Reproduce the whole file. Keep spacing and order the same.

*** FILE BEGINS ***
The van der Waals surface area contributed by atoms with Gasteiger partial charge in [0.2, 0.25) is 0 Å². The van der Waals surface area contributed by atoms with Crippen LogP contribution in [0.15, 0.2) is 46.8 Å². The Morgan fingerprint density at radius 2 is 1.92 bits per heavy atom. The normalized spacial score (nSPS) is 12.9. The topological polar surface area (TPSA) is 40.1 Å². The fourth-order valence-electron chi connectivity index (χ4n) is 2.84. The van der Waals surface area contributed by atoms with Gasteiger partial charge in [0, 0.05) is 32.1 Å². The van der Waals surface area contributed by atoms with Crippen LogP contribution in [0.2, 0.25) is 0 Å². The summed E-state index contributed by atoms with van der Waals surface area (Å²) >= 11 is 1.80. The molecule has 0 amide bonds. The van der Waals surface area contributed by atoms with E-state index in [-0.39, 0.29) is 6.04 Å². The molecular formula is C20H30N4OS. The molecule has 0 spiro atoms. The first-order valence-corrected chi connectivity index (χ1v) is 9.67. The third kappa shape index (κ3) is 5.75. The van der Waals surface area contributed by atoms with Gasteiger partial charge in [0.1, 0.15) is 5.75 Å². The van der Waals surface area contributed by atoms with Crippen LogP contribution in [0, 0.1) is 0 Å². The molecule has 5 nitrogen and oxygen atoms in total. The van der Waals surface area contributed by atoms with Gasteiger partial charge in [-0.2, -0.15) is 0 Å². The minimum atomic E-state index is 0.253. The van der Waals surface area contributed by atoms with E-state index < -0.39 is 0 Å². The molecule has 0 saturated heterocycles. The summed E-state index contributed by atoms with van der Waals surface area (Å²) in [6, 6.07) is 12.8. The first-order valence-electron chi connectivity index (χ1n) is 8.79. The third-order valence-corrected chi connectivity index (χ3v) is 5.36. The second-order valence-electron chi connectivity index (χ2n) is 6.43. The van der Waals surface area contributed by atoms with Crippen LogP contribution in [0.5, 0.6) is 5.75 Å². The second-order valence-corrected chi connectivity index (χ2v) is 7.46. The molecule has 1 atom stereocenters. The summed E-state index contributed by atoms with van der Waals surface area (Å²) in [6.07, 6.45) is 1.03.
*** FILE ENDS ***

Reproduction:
The van der Waals surface area contributed by atoms with Gasteiger partial charge in [0.2, 0.25) is 0 Å². The van der Waals surface area contributed by atoms with Crippen LogP contribution in [0.15, 0.2) is 46.8 Å². The Morgan fingerprint density at radius 2 is 1.92 bits per heavy atom. The normalized spacial score (nSPS) is 12.9. The topological polar surface area (TPSA) is 40.1 Å². The fourth-order valence-electron chi connectivity index (χ4n) is 2.84. The van der Waals surface area contributed by atoms with Gasteiger partial charge in [0, 0.05) is 32.1 Å². The van der Waals surface area contributed by atoms with Crippen LogP contribution in [0.2, 0.25) is 0 Å². The summed E-state index contributed by atoms with van der Waals surface area (Å²) >= 11 is 1.80. The molecule has 0 amide bonds. The van der Waals surface area contributed by atoms with E-state index in [-0.39, 0.29) is 6.04 Å². The molecular formula is C20H30N4OS. The molecule has 0 spiro atoms. The first-order valence-corrected chi connectivity index (χ1v) is 9.67. The third kappa shape index (κ3) is 5.75. The van der Waals surface area contributed by atoms with Gasteiger partial charge in [0.1, 0.15) is 5.75 Å². The van der Waals surface area contributed by atoms with Crippen LogP contribution in [0, 0.1) is 0 Å². The molecule has 5 nitrogen and oxygen atoms in total. The van der Waals surface area contributed by atoms with Gasteiger partial charge in [-0.2, -0.15) is 0 Å². The minimum atomic E-state index is 0.253. The van der Waals surface area contributed by atoms with E-state index < -0.39 is 0 Å². The molecule has 0 saturated heterocycles. The summed E-state index contributed by atoms with van der Waals surface area (Å²) in [6, 6.07) is 12.8. The first-order valence-electron chi connectivity index (χ1n) is 8.79. The third-order valence-corrected chi connectivity index (χ3v) is 5.36. The second-order valence-electron chi connectivity index (χ2n) is 6.43. The van der Waals surface area contributed by atoms with Crippen LogP contribution in [0.5, 0.6) is 5.75 Å². The second-order valence-corrected chi connectivity index (χ2v) is 7.46. The molecule has 1 atom stereocenters. The summed E-state index contributed by atoms with van der Waals surface area (Å²) in [6.07, 6.45) is 1.03.